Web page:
In 2010, a neonatal nurse of 40 years encountered a business concept that changed her life overnight.

“I wasn’t looking or aspiring to retire, but I also knew I didn’t want to stay too long,” said Shirley Ritter, sole owner of The Fairy Store in Lakewood and efairies.com. “I heard about this place called efairies.com and wondered what it was about.”

Ritter made an appointment, and after a brief introduction, instantly purchased the company. “It wasn’t a dream or an expectation; it was just meant to be,” she said. “I’d been wrapping babies all my life, and now, I wrap fairies.”

A fairy godmother

The company Ritter purchased had been selling online since 2001, starting as a cottage business in the founder’s Tumwater home. Growth and inventory requirements forced the business into her garage and then off-site to a retail storefront. At this point, the founder decided to sell.

“She saw my white hair and told me I could be a fairy godmother,” said Ritter, who turned in her retirement papers shortly after the purchase.

Ritter retained the company’s legacy brand, efairies.com, which was already known worldwide. She also took steps to register The Fairy Store, using the brand at a larger retail shop she would move to in Lakewood in 2014. According to Ritter, the move brought her closer to home and afforded the business with “a much larger footprint to showcase the inventory.”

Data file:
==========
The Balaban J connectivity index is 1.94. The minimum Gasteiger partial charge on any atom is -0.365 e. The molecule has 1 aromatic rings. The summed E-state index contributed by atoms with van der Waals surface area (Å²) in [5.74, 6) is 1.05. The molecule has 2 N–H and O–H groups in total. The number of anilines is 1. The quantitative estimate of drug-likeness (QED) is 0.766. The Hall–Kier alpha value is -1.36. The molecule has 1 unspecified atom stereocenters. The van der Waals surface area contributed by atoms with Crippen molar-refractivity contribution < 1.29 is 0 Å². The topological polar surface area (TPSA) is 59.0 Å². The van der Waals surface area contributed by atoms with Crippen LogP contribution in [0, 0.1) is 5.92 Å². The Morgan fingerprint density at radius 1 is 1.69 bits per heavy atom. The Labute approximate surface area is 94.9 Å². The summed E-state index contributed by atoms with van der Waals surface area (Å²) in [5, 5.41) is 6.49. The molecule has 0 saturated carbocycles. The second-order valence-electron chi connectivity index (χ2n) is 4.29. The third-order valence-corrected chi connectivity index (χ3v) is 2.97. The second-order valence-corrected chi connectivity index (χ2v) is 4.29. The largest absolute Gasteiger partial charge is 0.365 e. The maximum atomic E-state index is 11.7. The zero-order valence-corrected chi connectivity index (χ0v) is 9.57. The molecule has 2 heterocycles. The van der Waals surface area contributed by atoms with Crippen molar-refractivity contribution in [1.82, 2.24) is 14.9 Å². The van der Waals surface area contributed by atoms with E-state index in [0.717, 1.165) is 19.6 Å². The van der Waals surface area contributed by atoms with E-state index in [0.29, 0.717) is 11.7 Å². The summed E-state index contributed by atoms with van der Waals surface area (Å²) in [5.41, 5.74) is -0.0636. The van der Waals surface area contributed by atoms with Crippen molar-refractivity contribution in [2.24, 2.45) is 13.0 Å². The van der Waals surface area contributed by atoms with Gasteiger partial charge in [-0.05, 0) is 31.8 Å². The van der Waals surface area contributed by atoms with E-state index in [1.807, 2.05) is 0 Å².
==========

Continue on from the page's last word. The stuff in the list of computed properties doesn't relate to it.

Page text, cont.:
Surrounded by fairies

Jeff Hobson

The Lakewood storefront is open six days a week, and e-commerce fulfillment also happens there. Chances of seeing the fairy godmother are high, since Ritter routinely mans the shop, interacting with customers. “I still feel like I’m helping people,” Ritter said. “There are no bad days at The Fairy Store, and it puts people in a better mood.”

The mood-lifting magic also is added on the shipping side. The shop ships gifts purchased inside the store anywhere in the world, and, according to Ritter, “Each item gets packed with loving care, and a bow is placed in every box to enhance the customer experience.”

The store also is liberal with sharing its fairy dust, whether the customer is a grandparent adding to a grandchild’s fairy garden, or an avid collector.

A product for everyone

One significant business change Ritter made was enhancing inventory. What was once only fairy-related books, figurines, statues, and clothing has turned into an eclectic mix of memorabilia. “I invited the rest of the enchanted realm in,” Ritter explained, eyes twinkling. “First, I brought in gnomes, and they were well-received, so we added unicorns, dragons, mermaids, and even a few nice trolls and witches.”

Like many retailers, Ritter said inventory and shipping are her biggest challenges. She also confirmed having access to smaller merchandise has helped the shop meet the price point of its market. “We try hard to bring things in that everybody can afford, and we also source items for special orders,” Ritter added. “We can’t have everything, so ordering the right inventory is our focus.”

As far as best-sellers, Ritter said, “We sell a lot of wings!”